On a Saturday in January

Yesterday started out as a cold, slightly breezy morning.  After waking early enough for a bowl of cereal, Special K Cinnamon Pecan if you must know (a crunchy mix of rice and wheat flakes, sprinkled with cinnamon and pecans), and a cup of coffee (Starbucks, Italian Roast), I dressed for a morning run.  The first challenge on a cold morning such as this is to convince yourself to leave that warm comfortable bed, knowing you will be facing sub-freezing temperatures.  The second challenge is to pick the right combination of layers so you are warm enough at the start, but not overheated after the first mile.  Donning long tights, an undershirt I usually use for cycling, a long-sleeve thickly woven running top, a knit cap, and cheap knit gloves, I headed out the back door.

About sixteen degrees, a bit of snow on the leaves.

About sixteen degrees, a bit of snow on the leaves.

Checking the thermometer, I saw it was about 16 degrees, but the sun was starting to rise, and with it the temperature.  I pulled my backpack over my shoulders and headed out for my run, the pack carrying clothing for a change once the run was over.  I did a nice warmup 2 mile run to my friend Brandon’s house.  It was still quite cold, though, and my fingers, the parts I could feel, were stinging inside my gloves.  But, the rest of me felt comfortable.  Only an inch or two of snow had fallen the night before, and it was light enough that a few folks were out early sweeping it off their sidewalks with a broom rather than shoveling.  The street was patchy with spots of snow and ice, but mostly clear.

Meeting up with Brandon, I could see he had the same idea about dressing.  Don’t dress too heavy, since one will warm up and start to sweat no matter how cold.  I dropped my backpack in his living room.

Brandon, ready to run our usual Saturday loop.

Brandon, ready to run our usual Saturday loop.

We started our run, heading down to the Cooper River, for a loop around the park.  The breeze was still in our faces, and it did sting, but as we got into the run, we warmed up.  Sharing our own news of the week, discussing philosophical issues, talking about current events, with the occasional mention of beer, we proceeded around the park, staying on the road rather than the path, which was snow covered.

The Cooper Yacht Club, with the snow covered boats overlooking a snow covered frozen river.

The Cooper Yacht Club, with the snow covered boats overlooking a snow covered frozen river.

The sun still hadn’t quite made it over the trees yet, so we were still running in the shadows, but the air felt crisp and clean.  I thought about the reports of the thick smog in Beijing, glad we could run where the air is clean.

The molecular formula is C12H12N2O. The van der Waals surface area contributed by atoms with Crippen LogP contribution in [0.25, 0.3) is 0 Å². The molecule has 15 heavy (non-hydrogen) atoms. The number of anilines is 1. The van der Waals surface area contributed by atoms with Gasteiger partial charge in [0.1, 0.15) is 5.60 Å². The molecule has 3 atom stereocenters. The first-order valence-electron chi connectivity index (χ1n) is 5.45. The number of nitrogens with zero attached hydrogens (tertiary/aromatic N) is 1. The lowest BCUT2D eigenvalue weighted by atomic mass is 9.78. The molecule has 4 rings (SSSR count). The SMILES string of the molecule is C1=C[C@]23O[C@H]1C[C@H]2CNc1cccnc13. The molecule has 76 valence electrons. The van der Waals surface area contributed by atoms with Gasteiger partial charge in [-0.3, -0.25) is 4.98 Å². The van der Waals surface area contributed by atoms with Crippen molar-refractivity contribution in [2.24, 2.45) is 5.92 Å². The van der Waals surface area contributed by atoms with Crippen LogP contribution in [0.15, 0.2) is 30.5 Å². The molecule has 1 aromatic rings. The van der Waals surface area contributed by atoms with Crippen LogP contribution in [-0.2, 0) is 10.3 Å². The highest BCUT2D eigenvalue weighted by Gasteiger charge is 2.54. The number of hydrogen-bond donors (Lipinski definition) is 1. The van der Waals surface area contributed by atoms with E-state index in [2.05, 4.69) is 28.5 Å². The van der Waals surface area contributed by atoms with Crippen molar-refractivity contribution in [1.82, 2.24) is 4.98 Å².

Cooper River Boat House on a snowy January morning.

Cooper River Boat House on a snowy January morning.

Across the Cooper River, frozen, and with a layer of snow atop the ice, the Cooper River Boat House stood out, with no rowers planning a workout on the river today.  The rowing machines indoors will, no doubt, get used this day.  We continued our run around the river, over the newly constructed pedestrian bridge along Route 130, to the other side.  We’ve heard this bridge is temporary, but the consensus is we, being the runners who use it, rather like it and hope it achieves permanent status.  Farther down the run, we got into a trail in the woods.  We seem to have been the first to come this way this morning, judging by our tracks.

Tracks in the woods on a snowy day.

Tracks in the woods on a snowy day.

The geese, whose original home as I understand it is Canada, but who have made a permanent home of South Jersey, were closely gathered in the remaining unfrozen water, jostling for position and making a racket.

Geese in the remaining unfrozen water.

Geese in the remaining unfrozen water.

The last part of the run heads back up a hill to the streets of Brandon’s neighborhood.  The sun had finally come out.  My glasses had taken on their usual fog, my hat was moist with sweat, and it was a good run of seven miles.  We headed indoors for a cup of tea (Taylor’s of Harrowgate, breakfast tea).


Rudolph’s Red Nose Ale, the tasting

For those of you following my blog, you may be aware I put together a Christmas Ale I named “Rudolph’s Red Nose Ale“.  This was a play on words, since I designed it to be a Christmas spiced ale, but with a red tint and styled after Belgian Christmas ales.  It’s not a typical Belgian Red Ale, in that it is not aged in wood, and so doesn’t have the sour characteristic of that style, but it comes fairly close.  The red color comes from a certain type of “crystal” malt, Caramel 80, which gives the beer a slightly sweet flavor and brick red color.  The Belgian Abbey yeast was used to give it a fruity flavor, not too pronounced, but not requiring the actual addition of fruit.  The hops were meant to be in the background, providing bitterness and a bit of aromatic hop flavor, but this is a malty brew and so not meant to taste hoppy like an IPA.  So starting from this:


Partial Mash for Rudolph’s Red Nose Ale

We made it to this:

A Bottle of Rudolph's Red Nose Ale

A Bottle of Rudolph’s Red Nose Ale

The label was cleverly created by my daughter Katie, who seems to have a knack for design.

In the glass:

Glass of Rudolph's Red Nose Ale

Glass of Rudolph’s Red Nose Ale

The pour was very nice, a bit underwhelming for the head, which was thinner than I was expecting.  The final alcohol content was 7.35 % ABV, which is around where I was shooting, and appropriate for a Christmas Ale meant to dull the abrasive edges of family get-togethers.  It has a nice slightly fruity and slightly sweet taste, and the spices are also there but in the background.  Reading further, I could have added spices to the secondary fermentation to make them more pronounced, but alas, didn’t think of this or know I could until after it was already bottled.  It’s part of the learning process.  I like the way the reddish hue comes through.

It got a true test on New Year’s Eve.  A group of about fifteen from my running club went for a late afternoon run, then gathered at my house for a pre-New Year’s Eve celebration.  We had a real fire going in the fireplace, and a warm spinach and feta dip accompanied by thin slices of crusty french bread.  There were clementine oranges and some Manchego cheese.  Many of the gathered runners sampled the Rudolph’s, and reports from this discerning crowd were very favorable.